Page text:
By default, each time a migration is run, any previously unimported source items are imported (along with any previously-imported items marked for update). If the source data contains a timestamp that is set to the creation time of each new item, and changed to the update time every time the item is updated, then you can have those updated items automatically reimported by setting the field as your highwater field.
To take advantage of highwater marks, define $this->highwaterField in your Migration constructor to indicate what field returned by your source query will reflect updates to your data.
So, if your query looks like
$query = db_select('migrate_example_wine', 'w')
->fields('w', array('wineid', 'name', 'body', 'excerpt', 'accountid',
'posted', 'last_changed', 'variety', 'region', 'rating'));
and the last_changed field is a (UNIX integer) timestamp that is set to the created date/time when the source object is created, and updated whenever it is changed, in your constructor include:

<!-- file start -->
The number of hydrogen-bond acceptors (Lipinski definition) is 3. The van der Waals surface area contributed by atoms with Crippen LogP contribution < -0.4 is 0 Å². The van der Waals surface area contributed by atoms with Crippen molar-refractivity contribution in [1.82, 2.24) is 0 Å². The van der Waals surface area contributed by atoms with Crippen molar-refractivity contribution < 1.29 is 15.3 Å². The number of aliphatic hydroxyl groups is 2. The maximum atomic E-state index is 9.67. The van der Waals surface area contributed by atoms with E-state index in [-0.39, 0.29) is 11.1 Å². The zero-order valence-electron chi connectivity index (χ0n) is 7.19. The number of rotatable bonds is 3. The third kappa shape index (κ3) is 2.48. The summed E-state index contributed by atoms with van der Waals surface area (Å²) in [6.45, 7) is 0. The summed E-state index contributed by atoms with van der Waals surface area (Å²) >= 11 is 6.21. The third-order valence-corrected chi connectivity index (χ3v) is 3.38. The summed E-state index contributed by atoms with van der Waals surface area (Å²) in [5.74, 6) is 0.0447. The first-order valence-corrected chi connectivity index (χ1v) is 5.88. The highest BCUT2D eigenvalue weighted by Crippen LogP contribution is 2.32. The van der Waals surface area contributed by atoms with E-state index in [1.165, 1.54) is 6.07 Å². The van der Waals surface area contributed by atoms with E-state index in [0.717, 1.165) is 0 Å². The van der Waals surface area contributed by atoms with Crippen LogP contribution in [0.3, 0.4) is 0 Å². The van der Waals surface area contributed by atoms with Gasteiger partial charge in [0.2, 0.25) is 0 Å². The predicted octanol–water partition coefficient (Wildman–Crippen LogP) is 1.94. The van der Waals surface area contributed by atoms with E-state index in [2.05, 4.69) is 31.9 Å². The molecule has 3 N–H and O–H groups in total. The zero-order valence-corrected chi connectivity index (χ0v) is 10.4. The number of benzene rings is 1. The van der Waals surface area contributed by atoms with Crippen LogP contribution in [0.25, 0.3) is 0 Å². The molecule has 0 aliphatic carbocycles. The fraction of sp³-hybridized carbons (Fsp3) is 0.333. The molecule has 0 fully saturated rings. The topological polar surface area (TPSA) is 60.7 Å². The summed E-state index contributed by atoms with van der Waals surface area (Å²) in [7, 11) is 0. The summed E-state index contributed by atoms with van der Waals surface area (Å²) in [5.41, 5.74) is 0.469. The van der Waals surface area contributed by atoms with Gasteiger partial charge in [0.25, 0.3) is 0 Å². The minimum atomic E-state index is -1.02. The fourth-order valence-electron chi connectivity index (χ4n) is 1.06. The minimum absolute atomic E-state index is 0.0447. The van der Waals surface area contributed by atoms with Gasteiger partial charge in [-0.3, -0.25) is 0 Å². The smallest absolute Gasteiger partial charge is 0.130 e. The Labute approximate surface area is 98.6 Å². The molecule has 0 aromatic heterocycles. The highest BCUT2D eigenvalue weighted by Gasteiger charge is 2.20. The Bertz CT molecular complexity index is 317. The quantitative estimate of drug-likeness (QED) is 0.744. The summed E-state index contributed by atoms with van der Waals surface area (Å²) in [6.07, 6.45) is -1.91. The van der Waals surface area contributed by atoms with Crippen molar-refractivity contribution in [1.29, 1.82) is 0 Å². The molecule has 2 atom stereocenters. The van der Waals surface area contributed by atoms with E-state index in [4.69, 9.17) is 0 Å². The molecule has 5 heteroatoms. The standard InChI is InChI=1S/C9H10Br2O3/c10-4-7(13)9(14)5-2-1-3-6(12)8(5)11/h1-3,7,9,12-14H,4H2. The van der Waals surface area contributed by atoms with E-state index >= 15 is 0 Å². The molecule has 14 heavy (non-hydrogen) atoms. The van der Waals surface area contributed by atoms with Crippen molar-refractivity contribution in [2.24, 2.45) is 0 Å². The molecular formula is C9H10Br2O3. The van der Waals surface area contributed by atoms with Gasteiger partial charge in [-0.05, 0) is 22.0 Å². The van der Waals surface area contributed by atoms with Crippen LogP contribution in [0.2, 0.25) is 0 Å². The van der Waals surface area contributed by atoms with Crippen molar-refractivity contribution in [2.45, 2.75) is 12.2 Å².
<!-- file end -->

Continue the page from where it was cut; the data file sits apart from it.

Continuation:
$this->highwaterField = array(
'name' => 'last_changed',
'alias' => 'w',
'type' => 'int',
Because the last_changed field is a UNIX timestamp, 'type' => 'int" is required here. If you have date/time fields that ar lexicographically sortable (e.g., '2011-05-19 17:53:12'), you can omit the 'type' entry.
If your source is an SQL database, sort your query by the highwater field:
What precisely happens when your migration is setup to use highwater marks?
- The first time you import, Migrate saves the highwater field value as the "highwater mark".
- Over time, new content is added (with last_updated values greater than the highwater mark saved by Migrate), and old content is updated (changing the last_updated value to be greater than the highwater mark).
- The next time you run import, Migrate will automatically alter your source query to pull all content where the highwater field is greater than its saved highwater mark. That means it will both import any content added since the last time it ran, and also re-import any content changed since that time.
Thus, if you want to schedule (e.g., via cron) regular updates of your destination site taking into account both inserts and updates of your source data, highwater marks are very useful.